By the time Srinivasan reconsiders the sex debates within feminism from the 1970s and 1980s, we come to understand that her book is asking us to reconsider settled understandings of personal liberty. Those debates included Catharine MacKinnon and Andrea Dworkin on one side, calling for state censorship of pornography, and feminist activists on the other, including Gayle Rubin, Ellen Willis, and Amber Hollibaugh, who made strong feminist arguments for sexual freedom, criticised the feminist alliance with the state, and allied with sex workers and their unions. Black feminists such as bell hooks and Patricia Hill Collins also criticised an uncritical alliance between feminism and the state, pointing out the double jeopardy they experienced in relation to police powers, and calling for extra-legal forms of empowerment.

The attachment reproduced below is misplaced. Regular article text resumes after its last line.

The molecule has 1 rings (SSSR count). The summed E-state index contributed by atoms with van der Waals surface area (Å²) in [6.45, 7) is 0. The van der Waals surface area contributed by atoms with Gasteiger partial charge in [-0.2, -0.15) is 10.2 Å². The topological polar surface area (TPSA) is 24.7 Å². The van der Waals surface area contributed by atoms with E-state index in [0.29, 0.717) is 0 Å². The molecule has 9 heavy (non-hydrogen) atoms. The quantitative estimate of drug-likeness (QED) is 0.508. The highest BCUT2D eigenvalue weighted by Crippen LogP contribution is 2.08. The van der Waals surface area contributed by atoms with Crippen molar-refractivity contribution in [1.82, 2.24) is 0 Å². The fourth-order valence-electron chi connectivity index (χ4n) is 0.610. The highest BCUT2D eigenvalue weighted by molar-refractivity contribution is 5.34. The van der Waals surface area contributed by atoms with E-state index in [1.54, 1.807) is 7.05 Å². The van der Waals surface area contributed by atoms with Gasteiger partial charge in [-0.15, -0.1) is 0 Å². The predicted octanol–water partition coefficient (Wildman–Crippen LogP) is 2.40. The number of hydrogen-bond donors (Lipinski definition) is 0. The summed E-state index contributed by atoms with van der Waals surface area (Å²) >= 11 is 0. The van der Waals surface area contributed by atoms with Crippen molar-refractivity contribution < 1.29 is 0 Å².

One way Srinivasan enters this debate is by asking how sexual freedom has too often been modelled on market freedoms, even libertarianism, and how this has informed some feminist views. In her view, mistakes are made on both sides of the censorship debates. She contends that those feminists who have argued that all desires are fine to act on as long as there is consent and no harm done may not consider well enough what it means for desires to be formed under conditions of capitalism and patriarchy. Does the freedom championed by such feminists (I am myself in this camp) partake of liberal assumptions about individualism, risking the identification of the norms that govern having sex with “the norms of capitalist free exchange”?
I am not convinced her account is right, for she herself found some forms of queer and trans sexual representations “freer” than the heteronormative versions, suggesting that another sense of sexual freedom operates in the background of her argument. When “the right to sex” draws from the right to exercise personal liberty, the assumption is that individuals have rights to sex, to the sexual pleasures afforded by other peoples’ bodies. But none of that was ever part of the version of feminism that championed sexual freedom.